Its tools include small business subsidies to pay for commodities and limits on commodity trade to curb speculation. For now, Chinese manufacturers, rather than consumers, are feeling the price increases, and the measures may simply slow the rise rather than stop it.
These costs are already being felt around the world. Prices are on the rise in the United States and elsewhere for soybeans, napkins and other products, prompting warnings that inflation could threaten the global economy. New trade data suggests that the outlook for the US economy will depend in part on the rate of recovery in other countries.
6. Millions of Americans May be heading for normalcy, but for many Asian Americans reopening is not an option.
An upsurge in anti-Asian attacks during the pandemic is now preventing many families from reaching the rest of the country to return to normalcy. Some avoid subways and public transport. Others stay away from restaurants. Some fear the return to work in person. Many echoed the same concern: There is no vaccine against bigotry.
In other news on the coronavirus:
7. Protection Island, Washington. Population of one – and many birds.
In the early 1980s, Marty Bluewater fought to keep his home among the breeding birds of Protection Island as environmental groups fought to protect the land. They eventually came to an agreement, and Bluewater has been the only human resident at Protection Island National Wildlife Refuge for decades.
Now he is fighting for the birds. The eagles, which bounced back from low numbers, have become a threat to seabirds. “You cannot let the eagles destroy this invaluable seabird sanctuary,” said Bluewater. “This is what I can hopefully devote some of my later years to.”
8. Do you see images in your head? Many people have a keen “eye of the wit” while others have none.
A team of British scientists estimate that tens of millions of people cannot conjure up images, which they have named aphantasia, and millions more experience extraordinarily strong mental imagery, called hyperphantasia. Researchers are gathering clues as to how these two conditions arise through changes in brain wiring that connect visual centers to other regions and senses, including sound.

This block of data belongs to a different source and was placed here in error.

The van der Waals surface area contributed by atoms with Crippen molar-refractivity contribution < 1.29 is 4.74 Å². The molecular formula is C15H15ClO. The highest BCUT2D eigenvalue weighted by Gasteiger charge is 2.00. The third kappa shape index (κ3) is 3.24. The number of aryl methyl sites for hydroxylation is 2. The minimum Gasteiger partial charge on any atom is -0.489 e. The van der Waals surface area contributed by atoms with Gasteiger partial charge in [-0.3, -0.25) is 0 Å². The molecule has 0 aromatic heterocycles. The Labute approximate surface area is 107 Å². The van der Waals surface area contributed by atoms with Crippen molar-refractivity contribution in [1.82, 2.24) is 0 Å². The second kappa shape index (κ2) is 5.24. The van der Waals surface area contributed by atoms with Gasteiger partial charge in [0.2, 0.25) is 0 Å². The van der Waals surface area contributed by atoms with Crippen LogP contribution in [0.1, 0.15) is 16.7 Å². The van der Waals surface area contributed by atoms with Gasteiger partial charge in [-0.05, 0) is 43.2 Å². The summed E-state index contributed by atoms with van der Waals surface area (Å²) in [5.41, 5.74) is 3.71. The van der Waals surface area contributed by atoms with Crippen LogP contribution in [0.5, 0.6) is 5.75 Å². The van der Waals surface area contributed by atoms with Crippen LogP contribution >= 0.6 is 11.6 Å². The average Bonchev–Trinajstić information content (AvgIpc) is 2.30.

For those who are used to seeing things with their own mind’s eye, aphantasy can seem debilitating. But research suggests benefits for people with the condition. “For the record, they’re really good at moving on,” said lead investigator Dr. Adam Zeman.
9. “I don’t believe in seedless watermelon – it’s against my religion.
Watermelon is an American summer staple. For many black Americans, this is a must see for Juneteenth, the June 19 holiday that commemorates the time enslaved Africans in Texas learned of their freedom two years after the Emancipation Proclamation.
10. And finally, take the seaside, impressionist style.
You know Monet, Renoir, Degas and Pissarro. But Berthe Morisot, the only female painter in the 1874 exhibition that gave the style its name, is perhaps the most underrated of the group. Our reviewer Jason Farago unboxes “In England (Eugene Manet on the Isle of Wight),” which she painted in 1875 when she and Eugene were on their honeymoon by the sea.
It is a very rare thing in the history of art before the 20th century: a painting of the husband of an artist. But it is more than that, writes Farago: “It is a blurred and unstable image, which concerns only our gaze on women, landscapes, other images.” Look closely and you will see how Morisot paints sight as a new stage in modern life.
Have a lively night.